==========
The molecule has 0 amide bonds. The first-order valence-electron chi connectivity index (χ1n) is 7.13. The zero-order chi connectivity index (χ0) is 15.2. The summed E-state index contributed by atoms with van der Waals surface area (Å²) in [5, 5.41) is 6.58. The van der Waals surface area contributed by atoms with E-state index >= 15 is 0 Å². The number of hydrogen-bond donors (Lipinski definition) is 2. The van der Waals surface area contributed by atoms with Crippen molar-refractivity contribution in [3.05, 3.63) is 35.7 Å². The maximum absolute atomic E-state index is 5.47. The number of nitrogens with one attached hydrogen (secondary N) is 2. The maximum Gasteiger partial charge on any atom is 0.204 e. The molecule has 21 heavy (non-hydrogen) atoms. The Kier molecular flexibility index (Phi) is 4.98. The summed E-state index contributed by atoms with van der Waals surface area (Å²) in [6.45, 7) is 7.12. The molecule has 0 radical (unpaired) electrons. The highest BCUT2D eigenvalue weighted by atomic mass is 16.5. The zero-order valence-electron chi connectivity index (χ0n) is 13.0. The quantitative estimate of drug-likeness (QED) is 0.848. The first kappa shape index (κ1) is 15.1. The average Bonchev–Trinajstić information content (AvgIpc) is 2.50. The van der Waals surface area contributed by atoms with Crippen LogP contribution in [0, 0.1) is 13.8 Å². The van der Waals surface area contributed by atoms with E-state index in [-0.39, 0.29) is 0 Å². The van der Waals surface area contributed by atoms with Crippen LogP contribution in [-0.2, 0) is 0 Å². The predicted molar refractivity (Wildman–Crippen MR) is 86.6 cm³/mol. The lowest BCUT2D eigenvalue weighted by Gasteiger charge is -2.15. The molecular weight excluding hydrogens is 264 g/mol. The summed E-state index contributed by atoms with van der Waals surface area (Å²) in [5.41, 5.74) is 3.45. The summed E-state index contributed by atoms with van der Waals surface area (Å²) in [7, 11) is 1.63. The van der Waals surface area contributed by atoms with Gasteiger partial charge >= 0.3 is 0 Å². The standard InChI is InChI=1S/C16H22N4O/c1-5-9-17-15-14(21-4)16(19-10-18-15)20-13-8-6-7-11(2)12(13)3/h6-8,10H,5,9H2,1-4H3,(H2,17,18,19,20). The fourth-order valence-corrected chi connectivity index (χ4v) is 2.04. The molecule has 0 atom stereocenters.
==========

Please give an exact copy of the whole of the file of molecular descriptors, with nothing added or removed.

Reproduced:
The molecule has 0 amide bonds. The first-order valence-electron chi connectivity index (χ1n) is 7.13. The zero-order chi connectivity index (χ0) is 15.2. The summed E-state index contributed by atoms with van der Waals surface area (Å²) in [5, 5.41) is 6.58. The van der Waals surface area contributed by atoms with E-state index >= 15 is 0 Å². The number of hydrogen-bond donors (Lipinski definition) is 2. The van der Waals surface area contributed by atoms with Crippen molar-refractivity contribution in [3.05, 3.63) is 35.7 Å². The maximum absolute atomic E-state index is 5.47. The number of nitrogens with one attached hydrogen (secondary N) is 2. The maximum Gasteiger partial charge on any atom is 0.204 e. The molecule has 21 heavy (non-hydrogen) atoms. The Kier molecular flexibility index (Phi) is 4.98. The summed E-state index contributed by atoms with van der Waals surface area (Å²) in [6.45, 7) is 7.12. The molecule has 0 radical (unpaired) electrons. The highest BCUT2D eigenvalue weighted by atomic mass is 16.5. The zero-order valence-electron chi connectivity index (χ0n) is 13.0. The quantitative estimate of drug-likeness (QED) is 0.848. The first kappa shape index (κ1) is 15.1. The average Bonchev–Trinajstić information content (AvgIpc) is 2.50. The van der Waals surface area contributed by atoms with Crippen LogP contribution in [0, 0.1) is 13.8 Å². The van der Waals surface area contributed by atoms with E-state index in [-0.39, 0.29) is 0 Å². The van der Waals surface area contributed by atoms with Crippen LogP contribution in [-0.2, 0) is 0 Å². The predicted molar refractivity (Wildman–Crippen MR) is 86.6 cm³/mol. The lowest BCUT2D eigenvalue weighted by Gasteiger charge is -2.15. The molecular weight excluding hydrogens is 264 g/mol. The summed E-state index contributed by atoms with van der Waals surface area (Å²) in [5.41, 5.74) is 3.45. The summed E-state index contributed by atoms with van der Waals surface area (Å²) in [7, 11) is 1.63. The van der Waals surface area contributed by atoms with Gasteiger partial charge >= 0.3 is 0 Å². The standard InChI is InChI=1S/C16H22N4O/c1-5-9-17-15-14(21-4)16(19-10-18-15)20-13-8-6-7-11(2)12(13)3/h6-8,10H,5,9H2,1-4H3,(H2,17,18,19,20). The fourth-order valence-corrected chi connectivity index (χ4v) is 2.04. The molecule has 0 atom stereocenters.